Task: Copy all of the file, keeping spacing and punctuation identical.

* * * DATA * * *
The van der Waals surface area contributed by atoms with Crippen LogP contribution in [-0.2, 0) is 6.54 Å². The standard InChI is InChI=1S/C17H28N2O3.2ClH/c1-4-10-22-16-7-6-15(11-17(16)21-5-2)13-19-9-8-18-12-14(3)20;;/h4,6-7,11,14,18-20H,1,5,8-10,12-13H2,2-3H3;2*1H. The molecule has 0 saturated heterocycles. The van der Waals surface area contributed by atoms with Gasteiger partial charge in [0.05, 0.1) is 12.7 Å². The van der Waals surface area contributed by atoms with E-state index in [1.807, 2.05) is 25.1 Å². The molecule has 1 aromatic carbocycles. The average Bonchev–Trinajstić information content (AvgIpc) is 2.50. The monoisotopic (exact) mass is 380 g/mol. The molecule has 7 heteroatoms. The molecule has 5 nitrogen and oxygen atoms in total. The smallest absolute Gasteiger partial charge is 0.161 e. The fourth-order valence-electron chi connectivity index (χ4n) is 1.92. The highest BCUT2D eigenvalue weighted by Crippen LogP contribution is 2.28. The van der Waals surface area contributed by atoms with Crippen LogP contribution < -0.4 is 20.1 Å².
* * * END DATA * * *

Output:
The van der Waals surface area contributed by atoms with Crippen LogP contribution in [-0.2, 0) is 6.54 Å². The standard InChI is InChI=1S/C17H28N2O3.2ClH/c1-4-10-22-16-7-6-15(11-17(16)21-5-2)13-19-9-8-18-12-14(3)20;;/h4,6-7,11,14,18-20H,1,5,8-10,12-13H2,2-3H3;2*1H. The molecule has 0 saturated heterocycles. The van der Waals surface area contributed by atoms with Gasteiger partial charge in [0.05, 0.1) is 12.7 Å². The van der Waals surface area contributed by atoms with E-state index in [1.807, 2.05) is 25.1 Å². The molecule has 1 aromatic carbocycles. The average Bonchev–Trinajstić information content (AvgIpc) is 2.50. The monoisotopic (exact) mass is 380 g/mol. The molecule has 7 heteroatoms. The molecule has 5 nitrogen and oxygen atoms in total. The smallest absolute Gasteiger partial charge is 0.161 e. The fourth-order valence-electron chi connectivity index (χ4n) is 1.92. The highest BCUT2D eigenvalue weighted by Crippen LogP contribution is 2.28. The van der Waals surface area contributed by atoms with Crippen LogP contribution < -0.4 is 20.1 Å².